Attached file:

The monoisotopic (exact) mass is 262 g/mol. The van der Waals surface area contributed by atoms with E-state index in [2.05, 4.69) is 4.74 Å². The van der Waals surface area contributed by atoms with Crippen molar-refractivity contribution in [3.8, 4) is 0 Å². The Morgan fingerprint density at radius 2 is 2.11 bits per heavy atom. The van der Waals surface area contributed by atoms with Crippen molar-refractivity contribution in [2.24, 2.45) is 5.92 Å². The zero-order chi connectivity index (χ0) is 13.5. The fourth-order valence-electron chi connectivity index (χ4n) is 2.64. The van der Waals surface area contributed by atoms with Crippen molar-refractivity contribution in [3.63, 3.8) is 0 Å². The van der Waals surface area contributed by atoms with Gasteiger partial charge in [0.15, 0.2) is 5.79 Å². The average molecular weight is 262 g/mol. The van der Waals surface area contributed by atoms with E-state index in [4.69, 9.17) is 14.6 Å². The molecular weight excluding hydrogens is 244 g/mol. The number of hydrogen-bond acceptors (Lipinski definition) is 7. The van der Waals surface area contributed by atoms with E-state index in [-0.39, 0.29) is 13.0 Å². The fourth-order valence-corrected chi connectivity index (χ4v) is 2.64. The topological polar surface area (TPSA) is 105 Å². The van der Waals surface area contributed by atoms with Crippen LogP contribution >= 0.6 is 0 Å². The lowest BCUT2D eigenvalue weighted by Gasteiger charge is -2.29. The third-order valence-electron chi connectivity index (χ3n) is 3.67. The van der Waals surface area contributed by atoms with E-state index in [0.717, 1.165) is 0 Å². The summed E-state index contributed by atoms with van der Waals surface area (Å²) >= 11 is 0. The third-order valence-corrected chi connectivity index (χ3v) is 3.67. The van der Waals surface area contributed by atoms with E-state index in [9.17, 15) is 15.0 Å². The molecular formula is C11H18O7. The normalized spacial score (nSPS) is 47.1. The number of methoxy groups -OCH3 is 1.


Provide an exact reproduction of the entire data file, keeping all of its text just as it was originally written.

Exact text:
The monoisotopic (exact) mass is 262 g/mol. The van der Waals surface area contributed by atoms with E-state index in [2.05, 4.69) is 4.74 Å². The van der Waals surface area contributed by atoms with Crippen molar-refractivity contribution in [3.8, 4) is 0 Å². The Morgan fingerprint density at radius 2 is 2.11 bits per heavy atom. The van der Waals surface area contributed by atoms with Crippen molar-refractivity contribution in [2.24, 2.45) is 5.92 Å². The zero-order chi connectivity index (χ0) is 13.5. The fourth-order valence-electron chi connectivity index (χ4n) is 2.64. The van der Waals surface area contributed by atoms with Crippen molar-refractivity contribution in [3.63, 3.8) is 0 Å². The van der Waals surface area contributed by atoms with Gasteiger partial charge in [0.15, 0.2) is 5.79 Å². The average molecular weight is 262 g/mol. The van der Waals surface area contributed by atoms with E-state index in [4.69, 9.17) is 14.6 Å². The molecular weight excluding hydrogens is 244 g/mol. The number of hydrogen-bond acceptors (Lipinski definition) is 7. The van der Waals surface area contributed by atoms with E-state index in [-0.39, 0.29) is 13.0 Å². The fourth-order valence-corrected chi connectivity index (χ4v) is 2.64. The topological polar surface area (TPSA) is 105 Å². The van der Waals surface area contributed by atoms with Crippen LogP contribution >= 0.6 is 0 Å². The lowest BCUT2D eigenvalue weighted by Gasteiger charge is -2.29. The third-order valence-electron chi connectivity index (χ3n) is 3.67. The van der Waals surface area contributed by atoms with E-state index in [0.717, 1.165) is 0 Å². The summed E-state index contributed by atoms with van der Waals surface area (Å²) >= 11 is 0. The third-order valence-corrected chi connectivity index (χ3v) is 3.67. The van der Waals surface area contributed by atoms with E-state index in [9.17, 15) is 15.0 Å². The molecular formula is C11H18O7. The normalized spacial score (nSPS) is 47.1. The number of methoxy groups -OCH3 is 1.